• For those who have never seen live drag king shows, this documentary is definitely an eye-opener.
5 short for drag race.
Example sentences
  • Having the family around makes for a great time for everyone, but we're reminded that the extra summer traffic means extra diligence on the highways to and from the drags.
  • Events held include bracket races, Jr. drag races, Thursday night street car races, and Friday night drags.
  • I think this is why we wear ear plugs at the drags - to keep the numbers from leaking out of our skulls.
5.1 informal A street or road: the main drag
5.2 historical A private vehicle like a stagecoach, drawn by four horses.
6A thing that is pulled along the ground or through water, in particular.
Example sentences
  • The car in front loses some of the drag at its rear.
  • "We usually limit a drag to maybe three trees," Murnaghan says.
6.1 historical A harrow used for breaking up the surface of land.
6.2An apparatus for dredging a river or for recovering the bodies of drowned people from a river, a lake, or the sea.
6.3 another term for dragnet.
7North American informal Influence over other people: they had the education but they didn’t have the drag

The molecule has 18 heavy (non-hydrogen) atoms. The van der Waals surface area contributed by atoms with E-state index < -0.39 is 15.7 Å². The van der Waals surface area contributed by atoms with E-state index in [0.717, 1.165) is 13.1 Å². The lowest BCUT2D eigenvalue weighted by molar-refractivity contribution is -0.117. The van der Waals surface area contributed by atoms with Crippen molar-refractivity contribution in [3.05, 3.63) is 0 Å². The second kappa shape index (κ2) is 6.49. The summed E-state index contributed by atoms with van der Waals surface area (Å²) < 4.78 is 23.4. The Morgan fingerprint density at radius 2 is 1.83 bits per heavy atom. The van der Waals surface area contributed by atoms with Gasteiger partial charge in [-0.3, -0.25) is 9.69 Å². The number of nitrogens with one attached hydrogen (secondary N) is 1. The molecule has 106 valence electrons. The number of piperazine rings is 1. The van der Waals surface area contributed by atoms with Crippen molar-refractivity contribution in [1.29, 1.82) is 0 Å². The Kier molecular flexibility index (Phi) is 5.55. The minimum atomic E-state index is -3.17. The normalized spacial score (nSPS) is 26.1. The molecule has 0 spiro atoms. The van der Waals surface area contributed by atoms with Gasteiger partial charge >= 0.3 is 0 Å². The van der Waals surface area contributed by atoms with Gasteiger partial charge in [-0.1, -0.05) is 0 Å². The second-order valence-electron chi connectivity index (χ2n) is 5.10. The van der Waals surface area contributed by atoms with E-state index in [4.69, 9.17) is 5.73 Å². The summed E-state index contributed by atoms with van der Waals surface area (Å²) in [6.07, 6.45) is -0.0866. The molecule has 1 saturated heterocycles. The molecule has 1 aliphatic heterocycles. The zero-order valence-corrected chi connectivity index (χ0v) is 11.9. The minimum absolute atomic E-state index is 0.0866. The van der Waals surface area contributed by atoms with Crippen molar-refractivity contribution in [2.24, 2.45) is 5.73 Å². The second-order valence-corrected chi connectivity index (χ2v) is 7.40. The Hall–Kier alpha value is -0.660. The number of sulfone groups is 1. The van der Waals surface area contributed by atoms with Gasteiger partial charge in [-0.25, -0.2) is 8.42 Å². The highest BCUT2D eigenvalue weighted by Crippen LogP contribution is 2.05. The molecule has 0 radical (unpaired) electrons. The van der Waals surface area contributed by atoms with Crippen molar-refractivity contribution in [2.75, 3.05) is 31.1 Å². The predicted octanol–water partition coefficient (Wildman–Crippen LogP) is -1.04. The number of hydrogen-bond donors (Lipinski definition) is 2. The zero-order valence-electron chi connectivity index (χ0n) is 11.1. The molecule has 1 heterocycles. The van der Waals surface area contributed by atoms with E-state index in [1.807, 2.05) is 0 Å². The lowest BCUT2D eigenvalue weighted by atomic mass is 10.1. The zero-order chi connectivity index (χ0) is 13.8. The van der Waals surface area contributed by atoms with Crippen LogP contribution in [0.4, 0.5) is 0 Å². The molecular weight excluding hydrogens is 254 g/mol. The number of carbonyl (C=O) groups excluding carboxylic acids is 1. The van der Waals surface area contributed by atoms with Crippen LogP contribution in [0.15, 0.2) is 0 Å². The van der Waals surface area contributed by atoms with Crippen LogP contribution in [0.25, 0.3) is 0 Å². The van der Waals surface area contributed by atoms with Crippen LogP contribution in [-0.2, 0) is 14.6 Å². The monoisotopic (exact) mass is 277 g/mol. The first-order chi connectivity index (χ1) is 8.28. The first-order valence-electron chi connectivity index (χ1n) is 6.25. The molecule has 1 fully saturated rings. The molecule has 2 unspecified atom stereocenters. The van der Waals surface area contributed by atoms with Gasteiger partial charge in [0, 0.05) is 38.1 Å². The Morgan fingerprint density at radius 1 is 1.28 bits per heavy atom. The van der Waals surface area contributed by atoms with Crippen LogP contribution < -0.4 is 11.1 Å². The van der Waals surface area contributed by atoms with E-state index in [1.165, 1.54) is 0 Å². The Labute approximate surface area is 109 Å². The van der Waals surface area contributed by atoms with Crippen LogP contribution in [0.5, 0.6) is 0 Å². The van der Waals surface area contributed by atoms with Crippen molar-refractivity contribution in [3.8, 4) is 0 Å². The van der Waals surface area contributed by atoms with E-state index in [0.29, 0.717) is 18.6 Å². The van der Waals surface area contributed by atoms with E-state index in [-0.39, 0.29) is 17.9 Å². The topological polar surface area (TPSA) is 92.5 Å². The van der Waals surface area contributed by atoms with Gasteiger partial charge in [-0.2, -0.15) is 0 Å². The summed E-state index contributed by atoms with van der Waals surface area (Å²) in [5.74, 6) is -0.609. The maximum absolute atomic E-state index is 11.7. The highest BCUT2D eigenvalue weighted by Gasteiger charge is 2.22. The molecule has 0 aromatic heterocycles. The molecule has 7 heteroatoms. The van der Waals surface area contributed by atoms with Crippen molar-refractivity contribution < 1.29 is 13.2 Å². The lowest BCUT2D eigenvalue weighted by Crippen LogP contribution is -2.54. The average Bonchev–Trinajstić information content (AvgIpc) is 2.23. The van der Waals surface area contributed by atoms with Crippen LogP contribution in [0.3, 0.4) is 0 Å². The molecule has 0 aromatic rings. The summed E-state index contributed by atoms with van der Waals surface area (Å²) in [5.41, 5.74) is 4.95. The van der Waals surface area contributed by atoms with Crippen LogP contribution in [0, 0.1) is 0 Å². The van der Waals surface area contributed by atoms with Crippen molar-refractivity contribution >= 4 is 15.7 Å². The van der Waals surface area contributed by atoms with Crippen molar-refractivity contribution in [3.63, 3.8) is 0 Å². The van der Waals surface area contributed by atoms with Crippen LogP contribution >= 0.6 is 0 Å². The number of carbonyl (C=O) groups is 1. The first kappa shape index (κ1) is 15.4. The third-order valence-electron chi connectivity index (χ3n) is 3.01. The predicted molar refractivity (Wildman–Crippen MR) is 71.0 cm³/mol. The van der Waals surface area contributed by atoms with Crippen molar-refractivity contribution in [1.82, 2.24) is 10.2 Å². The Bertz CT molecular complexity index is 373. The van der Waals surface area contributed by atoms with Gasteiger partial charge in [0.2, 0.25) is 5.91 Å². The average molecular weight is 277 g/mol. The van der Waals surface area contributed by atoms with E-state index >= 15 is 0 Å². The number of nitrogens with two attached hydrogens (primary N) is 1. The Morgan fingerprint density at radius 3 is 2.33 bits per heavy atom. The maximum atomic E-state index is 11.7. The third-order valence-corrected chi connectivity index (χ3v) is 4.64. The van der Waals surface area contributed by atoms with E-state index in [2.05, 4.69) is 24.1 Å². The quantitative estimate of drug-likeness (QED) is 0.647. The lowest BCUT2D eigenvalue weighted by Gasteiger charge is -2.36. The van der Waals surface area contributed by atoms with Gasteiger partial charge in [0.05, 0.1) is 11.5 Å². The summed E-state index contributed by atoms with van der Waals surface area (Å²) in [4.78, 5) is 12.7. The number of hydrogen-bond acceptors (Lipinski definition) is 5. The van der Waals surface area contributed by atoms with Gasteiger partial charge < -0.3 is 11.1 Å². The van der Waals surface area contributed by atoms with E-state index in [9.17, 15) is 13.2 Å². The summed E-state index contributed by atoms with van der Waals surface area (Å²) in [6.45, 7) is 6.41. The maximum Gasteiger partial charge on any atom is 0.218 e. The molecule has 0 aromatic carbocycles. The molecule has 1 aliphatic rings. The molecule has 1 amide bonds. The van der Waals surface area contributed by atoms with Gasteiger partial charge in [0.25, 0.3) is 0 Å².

8A strong-smelling lure drawn before hounds as a substitute for a fox or other hunted animal.
Example sentences
  • If he took the time to investigate this issue further he would find that video evidence is available showing greyhounds enthusiastically following a drag lure.
  • Has there been any attempt on the part of the drag or bloodhound to devise a new form of the sport that might suit people that are not used to hunting in any way?
  • Hunting the drag in all its forms is the future of hunting.
8.1A hunt using a strong-smelling lure.
Example sentences
  • But for those people who want to ride to hounds, collectively they may go once and try it, be it a fox hunt or a drag hunt.
  • In spite of that, a drag hunt has existed for many years and still exists today.